China’s Money Market Pain Is About to Get Worse

  • Benchmark repo rate to rise further in first quarter: survey
  • Chinese bonds are set for worst month in at least a decade

What to Expect From Growth in China in 2017

China’s money-market liquidity squeeze is about to get worse.

The benchmark seven-day repurchase rate will average 2.65 percent in the first quarter, up from 2.47 percent in the current period and the highest since the start of 2015, according to the median estimate in a Bloomberg News survey of 24 bond traders, investors and analysts. More than half the respondents are expecting a record selloff in China’s $7.9 trillion debt market to last until at least the end of March, with the government’s deleveraging push and tighter monetary conditions looming as the biggest risks.

“The central bank’s attitude towards monetary policy has changed fairly significantly in the past six months,” said Liu Dongliang, a senior analyst at China Merchants Bank Co. in Shenzhen. “Market participants are anxious as the tightness at year-end is worse than expected. Tougher monetary conditions and deleveraging are having the same negative impact on domestic liquidity.”

The average interbank repo rate surged to a 20-month high on Dec. 16 on a combination of year-end cash demand and mounting concern over counterparty risks after a brokerage reportedly declined to honor its bond trading agreements. China’s debt market is heading for its biggest monthly decline in at least a decade, ending a record bull run that had been in place since the beginning of 2014 as investors bet the People’s Bank of China would keep financing costs low to bolster the economy.

While the PBOC’s benchmark policy measures don’t signal a change in that stance -- interest rates have been on hold for more than a year, and reserve ratio requirements for lenders were last lowered in the first quarter -- the central bank has been using other measures to drive up the cost of money in China. 

The benchmark seven-day repo rate jumped 15 basis points to 2.72 percent on Thursday, the most in eight months, according to weighted average prices from the National Interbank Funding Center. The cost of borrowing for two weeks surged 86 basis points to 4.46 percent, the most in two years.

Longer-Term Funds

The monetary authority started injecting longer-term funds into the financial system in August, which carry a higher interest rate. The PBOC stopped offering three-month loans through a separate facility the same month and is favoring one-year debt instead, while saying it will “proactively” contain asset bubbles and financial risks.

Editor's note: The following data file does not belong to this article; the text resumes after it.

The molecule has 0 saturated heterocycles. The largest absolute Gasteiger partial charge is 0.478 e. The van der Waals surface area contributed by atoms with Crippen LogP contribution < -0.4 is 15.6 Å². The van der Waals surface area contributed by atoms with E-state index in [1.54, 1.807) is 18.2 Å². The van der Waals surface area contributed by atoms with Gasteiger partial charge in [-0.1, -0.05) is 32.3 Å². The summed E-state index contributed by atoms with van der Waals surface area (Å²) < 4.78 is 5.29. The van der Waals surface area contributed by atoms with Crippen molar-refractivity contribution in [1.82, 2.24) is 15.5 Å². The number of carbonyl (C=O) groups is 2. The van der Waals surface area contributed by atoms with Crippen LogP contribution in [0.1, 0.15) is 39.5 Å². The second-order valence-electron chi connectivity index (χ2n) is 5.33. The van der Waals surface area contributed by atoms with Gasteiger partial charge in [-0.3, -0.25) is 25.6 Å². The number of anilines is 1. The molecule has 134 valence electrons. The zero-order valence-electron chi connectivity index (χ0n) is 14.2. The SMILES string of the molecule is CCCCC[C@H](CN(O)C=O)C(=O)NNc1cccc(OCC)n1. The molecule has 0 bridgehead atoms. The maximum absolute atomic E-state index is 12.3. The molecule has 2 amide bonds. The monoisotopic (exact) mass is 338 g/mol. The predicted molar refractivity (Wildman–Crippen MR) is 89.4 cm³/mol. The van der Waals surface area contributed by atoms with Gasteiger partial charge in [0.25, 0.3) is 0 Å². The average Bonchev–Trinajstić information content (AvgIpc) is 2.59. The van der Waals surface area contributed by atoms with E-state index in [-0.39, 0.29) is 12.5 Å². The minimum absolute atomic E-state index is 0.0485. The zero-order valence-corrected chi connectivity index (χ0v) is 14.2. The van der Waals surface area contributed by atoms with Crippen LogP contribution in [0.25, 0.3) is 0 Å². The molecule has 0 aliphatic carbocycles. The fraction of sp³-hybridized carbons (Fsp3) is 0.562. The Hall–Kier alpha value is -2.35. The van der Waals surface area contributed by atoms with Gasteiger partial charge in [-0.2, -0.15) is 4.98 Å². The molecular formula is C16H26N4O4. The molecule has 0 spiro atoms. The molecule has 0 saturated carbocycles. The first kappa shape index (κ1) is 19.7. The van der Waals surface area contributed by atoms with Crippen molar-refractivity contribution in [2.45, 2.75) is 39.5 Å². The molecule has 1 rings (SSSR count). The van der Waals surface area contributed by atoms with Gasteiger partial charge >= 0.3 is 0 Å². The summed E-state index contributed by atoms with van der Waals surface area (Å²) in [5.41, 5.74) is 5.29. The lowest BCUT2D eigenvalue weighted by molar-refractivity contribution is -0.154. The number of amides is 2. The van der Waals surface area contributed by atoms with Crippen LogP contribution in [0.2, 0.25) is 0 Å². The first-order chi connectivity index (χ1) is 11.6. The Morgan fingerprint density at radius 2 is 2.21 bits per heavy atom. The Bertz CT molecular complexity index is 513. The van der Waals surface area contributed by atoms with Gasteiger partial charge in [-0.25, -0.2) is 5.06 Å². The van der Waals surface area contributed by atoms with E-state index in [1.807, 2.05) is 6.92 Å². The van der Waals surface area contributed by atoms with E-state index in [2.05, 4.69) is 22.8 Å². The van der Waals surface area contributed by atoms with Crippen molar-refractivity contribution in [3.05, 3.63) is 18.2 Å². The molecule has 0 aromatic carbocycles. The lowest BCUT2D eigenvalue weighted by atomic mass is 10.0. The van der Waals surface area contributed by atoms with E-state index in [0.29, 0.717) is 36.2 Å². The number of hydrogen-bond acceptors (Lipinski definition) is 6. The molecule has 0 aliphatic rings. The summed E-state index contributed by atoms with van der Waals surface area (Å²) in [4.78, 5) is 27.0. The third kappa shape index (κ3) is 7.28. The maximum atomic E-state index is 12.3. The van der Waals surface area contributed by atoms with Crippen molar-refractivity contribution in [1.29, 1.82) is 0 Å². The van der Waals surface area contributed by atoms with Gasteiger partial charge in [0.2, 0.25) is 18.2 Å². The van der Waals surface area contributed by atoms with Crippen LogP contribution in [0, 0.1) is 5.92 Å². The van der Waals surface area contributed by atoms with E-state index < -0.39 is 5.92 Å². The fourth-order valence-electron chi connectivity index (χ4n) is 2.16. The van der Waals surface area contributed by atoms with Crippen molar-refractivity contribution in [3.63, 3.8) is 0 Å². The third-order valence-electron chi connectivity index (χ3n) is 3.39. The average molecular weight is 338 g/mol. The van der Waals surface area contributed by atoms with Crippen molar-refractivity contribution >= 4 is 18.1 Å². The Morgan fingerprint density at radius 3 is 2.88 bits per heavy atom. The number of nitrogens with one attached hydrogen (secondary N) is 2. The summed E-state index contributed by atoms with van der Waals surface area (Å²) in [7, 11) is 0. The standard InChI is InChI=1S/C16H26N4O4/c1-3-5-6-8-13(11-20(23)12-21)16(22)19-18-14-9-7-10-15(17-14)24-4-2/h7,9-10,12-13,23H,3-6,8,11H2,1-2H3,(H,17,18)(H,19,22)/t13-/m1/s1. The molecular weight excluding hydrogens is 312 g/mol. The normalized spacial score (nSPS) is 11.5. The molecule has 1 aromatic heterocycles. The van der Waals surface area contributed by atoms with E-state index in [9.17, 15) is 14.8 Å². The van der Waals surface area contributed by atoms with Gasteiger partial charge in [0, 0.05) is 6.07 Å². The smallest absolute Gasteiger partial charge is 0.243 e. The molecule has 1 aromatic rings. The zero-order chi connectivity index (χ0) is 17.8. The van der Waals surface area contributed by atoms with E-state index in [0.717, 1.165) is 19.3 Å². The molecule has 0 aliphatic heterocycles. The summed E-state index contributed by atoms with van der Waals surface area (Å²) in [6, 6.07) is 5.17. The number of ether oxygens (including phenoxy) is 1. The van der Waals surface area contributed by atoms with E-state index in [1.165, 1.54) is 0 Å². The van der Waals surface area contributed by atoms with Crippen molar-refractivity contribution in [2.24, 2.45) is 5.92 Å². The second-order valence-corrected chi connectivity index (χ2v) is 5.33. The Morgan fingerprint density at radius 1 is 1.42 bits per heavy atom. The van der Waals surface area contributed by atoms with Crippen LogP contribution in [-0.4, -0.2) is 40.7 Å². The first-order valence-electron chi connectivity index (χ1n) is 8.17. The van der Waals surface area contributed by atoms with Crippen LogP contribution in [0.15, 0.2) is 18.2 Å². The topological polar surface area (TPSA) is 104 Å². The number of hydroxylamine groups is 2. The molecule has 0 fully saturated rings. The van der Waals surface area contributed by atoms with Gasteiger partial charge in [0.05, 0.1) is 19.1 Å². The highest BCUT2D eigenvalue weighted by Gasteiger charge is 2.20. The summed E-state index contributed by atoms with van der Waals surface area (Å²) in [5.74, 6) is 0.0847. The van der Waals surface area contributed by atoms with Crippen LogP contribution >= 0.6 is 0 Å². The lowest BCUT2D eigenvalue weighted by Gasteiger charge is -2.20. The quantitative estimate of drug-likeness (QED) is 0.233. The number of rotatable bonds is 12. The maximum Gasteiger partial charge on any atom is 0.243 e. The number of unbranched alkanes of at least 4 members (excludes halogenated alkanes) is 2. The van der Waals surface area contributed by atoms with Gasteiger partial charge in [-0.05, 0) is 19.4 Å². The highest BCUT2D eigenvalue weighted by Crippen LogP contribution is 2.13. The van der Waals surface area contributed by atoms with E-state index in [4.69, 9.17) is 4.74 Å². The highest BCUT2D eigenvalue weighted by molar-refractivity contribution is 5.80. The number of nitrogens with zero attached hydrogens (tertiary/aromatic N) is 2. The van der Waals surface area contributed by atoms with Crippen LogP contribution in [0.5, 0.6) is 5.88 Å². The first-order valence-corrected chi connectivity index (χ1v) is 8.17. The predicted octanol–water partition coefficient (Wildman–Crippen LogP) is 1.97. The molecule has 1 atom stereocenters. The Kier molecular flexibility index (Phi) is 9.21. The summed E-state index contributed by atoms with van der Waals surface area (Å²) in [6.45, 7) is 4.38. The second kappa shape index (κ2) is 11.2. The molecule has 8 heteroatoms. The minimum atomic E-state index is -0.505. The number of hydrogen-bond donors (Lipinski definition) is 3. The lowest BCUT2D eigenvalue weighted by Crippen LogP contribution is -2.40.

“Liquidity will be the biggest risk next year,” said Ming Ming, head of fixed-income research at Citic Securities Co. “Smaller financial institutions will face more difficulties in borrowing and the cost will be higher. The big picture in 2017 is de-leverage, so the monetary policy will be neutral to tight -- this is negative to the bond market.”

All bar one of the respondents in the Bloomberg survey said liquidity will be “tightly balanced” or “tilt toward tight” next year. One-third of the respondents predicted the central bank will raise the interest rates used in reverse repo operations in the first quarter, according to the survey conducted Dec. 22-26.

The cost of one-year interest-rate swaps, a gauge of market expectations for the benchmark seven-day repurchase rate over a year, is heading for the biggest quarterly advance in three years, jumping 80 basis points since the end of September to 3.35 percent. That’s higher than the 10-year sovereign yield at 3.12 percent on Wednesday, ChinaBond data show.

Below is a summary of other survey findings:

  • Thirteen people expect the current market correction will last till the end of first quarter, seven forecast it to continue till the Chinese New Year holidays at the end of January, while four predict it to end after the first half of next year
  • Average seven-day repo rate will be at 2.6 percent in 2017 versus 2.36 percent this year, median survey response shows
  • Ten-year sovereign bonds will trade at a yield of 3-3.5 percent, and China Development Bank’s similar-maturity debt will yield 3.45-4.05 percent, according to estimates of 2017 yield ranges provided by respondents
  • Two-thirds of those surveyed said the PBOC will continue using its Medium-term Lending Facility, Pledged Supplementary Lending and Standing Lending Facility tools to fill shortfall in base money supply, with only one predicting it will cut reserve requirement ratio this year

The participants in the Bloomberg News survey included China Merchants Bank Co., China Guangfa Bank Co., HFT Investment Management Co., Genial Flow Asset Management Co., Mao Dian Asset Management, and Nanhua Futures Co. Eighteen traders, investors and analysts asked not to be identified as they are not allowed to comment on the matter publicly.

— With assistance by Yuling Yang, Xize Kang, Jing Zhao, Helen Sun, Shuqin Ding, and Ling Zeng

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